01 Oct.2017 Paolo Nespoli IZØJPA at HAM Radio station in Columbus module
13 Feb. 2017 Thomas Pesquet is talking with students via HAMTV & HAM Radio from Columbus module
Tim Peake KG5BVI is talking with students via HAMTV & HAM Radio from Columbus module
ARISS contact with WRC-15 from the ITU amateur radio station 4U1ITU
25 Aug. 2013 Luca Parmitano is talking with students via HAM Radio from Columbus module
HAM TV Project
Samantha Cristoforetti is talking with students via HAM Radio from Columbus module
IK1SLD Telebridge Station operated by Claudio IK1SLD and Max IW1CNF (SK)
27 Feb. 2012 André Kuipers is talking with students via HAM Radio from Service module
ON4ISS Telebridge Station operated by Philippe ON5PV
8 Jan. 2011 Paolo Nespoli is talking with students via HAM Radio from Service module
22 Apr. 2010 Frank De Winne and Students at European Parliament talk via HAM Radio with ISS
24 Nov. 2009 Frank De Winne is talking with students via HAM Radio from Service module
13 Jun. 2006 Students at ESC talk with ISS via HAM Radio
18 Apr. 2005 Roberto Vittori is talking with students via HAM Radio from Service module
ARISS antennas on Columbus module

Welcome on board

The International Space Station, presently nearly complete, is permanently manned by teams of astronauts and cosmonauts. Most have an amateur radio licence.

Amateur Radio societies from the ISS partner countries, in USA, Canada, Russia, Europe and Japan, have set up ARISS - Amateur Radio on International Space Station.

ARISS is a volunteering working group devoted to develop and put into operation the onboard amateur radio station. ARISS-Europe is the European branch of ARISS.

ARISS presentation by Gaston Bertels, ON4WF - 5th Polish-Wide Conference of Contributors & Sympathizers in ARISS - 17 Oct., 2015, Ostrów Wielkopolski, Poland ARISS presentation on Youtube

ARISS-Europe News Bulletin mailing list

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EuroSchools working group Terms of Reference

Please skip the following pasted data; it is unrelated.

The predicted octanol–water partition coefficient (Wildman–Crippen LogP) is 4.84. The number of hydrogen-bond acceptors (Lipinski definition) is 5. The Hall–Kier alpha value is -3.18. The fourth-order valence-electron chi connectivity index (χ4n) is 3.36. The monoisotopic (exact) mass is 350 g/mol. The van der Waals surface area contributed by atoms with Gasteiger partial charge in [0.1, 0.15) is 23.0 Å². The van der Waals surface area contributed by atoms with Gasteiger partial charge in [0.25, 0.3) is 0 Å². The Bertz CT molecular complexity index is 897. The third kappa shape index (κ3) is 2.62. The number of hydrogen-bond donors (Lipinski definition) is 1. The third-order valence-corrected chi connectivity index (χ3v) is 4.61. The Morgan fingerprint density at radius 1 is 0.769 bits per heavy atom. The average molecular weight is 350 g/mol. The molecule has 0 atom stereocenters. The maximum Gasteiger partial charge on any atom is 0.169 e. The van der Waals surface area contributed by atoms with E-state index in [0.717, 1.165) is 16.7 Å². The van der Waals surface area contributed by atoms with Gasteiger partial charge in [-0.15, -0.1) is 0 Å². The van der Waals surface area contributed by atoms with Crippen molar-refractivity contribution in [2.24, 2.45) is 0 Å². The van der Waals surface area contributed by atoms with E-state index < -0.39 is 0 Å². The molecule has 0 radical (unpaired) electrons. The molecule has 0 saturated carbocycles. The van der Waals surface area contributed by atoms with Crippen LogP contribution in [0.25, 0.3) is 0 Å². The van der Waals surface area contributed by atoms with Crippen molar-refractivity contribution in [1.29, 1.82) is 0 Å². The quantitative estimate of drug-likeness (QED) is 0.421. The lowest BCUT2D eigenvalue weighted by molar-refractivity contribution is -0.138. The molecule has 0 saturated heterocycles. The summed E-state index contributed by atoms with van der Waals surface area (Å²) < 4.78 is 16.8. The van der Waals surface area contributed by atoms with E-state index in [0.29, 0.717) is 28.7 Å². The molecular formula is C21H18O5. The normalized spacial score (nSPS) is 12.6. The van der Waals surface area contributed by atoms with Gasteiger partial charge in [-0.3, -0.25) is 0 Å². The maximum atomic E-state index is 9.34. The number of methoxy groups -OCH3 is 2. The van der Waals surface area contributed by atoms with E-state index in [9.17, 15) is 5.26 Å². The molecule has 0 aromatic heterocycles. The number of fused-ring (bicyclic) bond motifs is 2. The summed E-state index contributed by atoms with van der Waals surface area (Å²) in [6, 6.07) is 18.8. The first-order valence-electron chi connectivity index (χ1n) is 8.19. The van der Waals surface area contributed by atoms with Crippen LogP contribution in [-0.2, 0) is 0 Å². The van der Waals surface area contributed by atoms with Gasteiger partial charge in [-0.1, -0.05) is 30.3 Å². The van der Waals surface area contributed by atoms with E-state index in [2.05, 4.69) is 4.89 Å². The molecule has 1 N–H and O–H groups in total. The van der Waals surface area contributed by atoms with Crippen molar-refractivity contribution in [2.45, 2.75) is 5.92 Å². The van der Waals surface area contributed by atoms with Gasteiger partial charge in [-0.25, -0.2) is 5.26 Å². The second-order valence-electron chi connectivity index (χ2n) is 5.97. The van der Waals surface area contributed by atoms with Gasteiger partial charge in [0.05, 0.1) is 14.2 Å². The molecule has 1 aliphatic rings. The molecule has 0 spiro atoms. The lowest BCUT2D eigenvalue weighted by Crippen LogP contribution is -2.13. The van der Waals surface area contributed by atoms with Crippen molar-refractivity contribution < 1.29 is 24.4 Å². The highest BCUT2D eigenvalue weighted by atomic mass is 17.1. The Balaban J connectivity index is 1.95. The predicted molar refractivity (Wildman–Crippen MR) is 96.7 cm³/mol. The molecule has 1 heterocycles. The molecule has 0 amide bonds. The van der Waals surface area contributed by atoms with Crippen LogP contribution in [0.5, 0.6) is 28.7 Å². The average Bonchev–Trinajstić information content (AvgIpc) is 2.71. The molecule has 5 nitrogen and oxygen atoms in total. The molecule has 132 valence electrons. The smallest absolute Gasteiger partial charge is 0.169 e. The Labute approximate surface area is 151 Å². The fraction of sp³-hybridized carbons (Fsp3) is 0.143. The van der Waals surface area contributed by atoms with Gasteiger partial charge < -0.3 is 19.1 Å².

08. 06.2015
Updated 07.06.2017

1. EuroSchools working group
    The EuroSchools working group comprises the school mentors of the ARISS-Europe Region.
    The group is led by the European School Selection Manager, under supervision of the ARISS-Europe chairman.

2. Windows

EU Applications window 1:   FEB - MAR
Verification window 1:   APR
Selection period 1:   MAY
Contacts window 1:   JAN – FEB – MAR – APR – MAY - JUN (next school year)
     
EU Applications window 2:   SEP - OCT
Verification window 2:   NOV
Selection period 2:   DEC
Contacts window 2:   JUL – AUG - SEP – OCT – NOV – DEC (next school year)

3. Tasks description

  1. IARU member societies are invited by the ARISS-Europe chairman to publish an announcement in the January and August issues of their magazine concerning the opening of an ARISS-Europe Applications Window. This invitation is circulated two months in advance via the IARU Region 1 Secretary. A similar invitation is sent to the European AMSAT societies and published on ARISS Europe website.
  2. The EU School Selection Manager collects Applications during the two Applications Windows and maintains updated the online database of received European applications.
    1. Till being selected, received Applications are password protected and available for ARISS-Europe school mentors only.
    2. The Schools Selection Manager e-mails a copy of each Application and Educational Project to the mentor in charge of the country.
    3. The mentors contact the schools during the Verification window, check the technical aspects of the requested contact and verify the consistency of the educational project.
    4. When requests from schools are submitted outside an Application Window, the School Selection Manager informs the school:
      1. the school is invited to submit an Application during the next Applications Window “Month A -> Month B” (see 1. Windows)
      2. the date of submission is NOT a selection factor.
      3. only a valid educational project and technical feasibility are taken into consideration.
    5. The Schools Selection Manager keeps a confidential archive of rejected requests. This archive is not published. It can be used in case of a lack of Applications for a future Selection period.
    6. Any time, Applications can be accepted:
      1. for contacts in July and August (Holidays period), provided enough slots are available.
      2. for contacts requested by governments or major international institutions.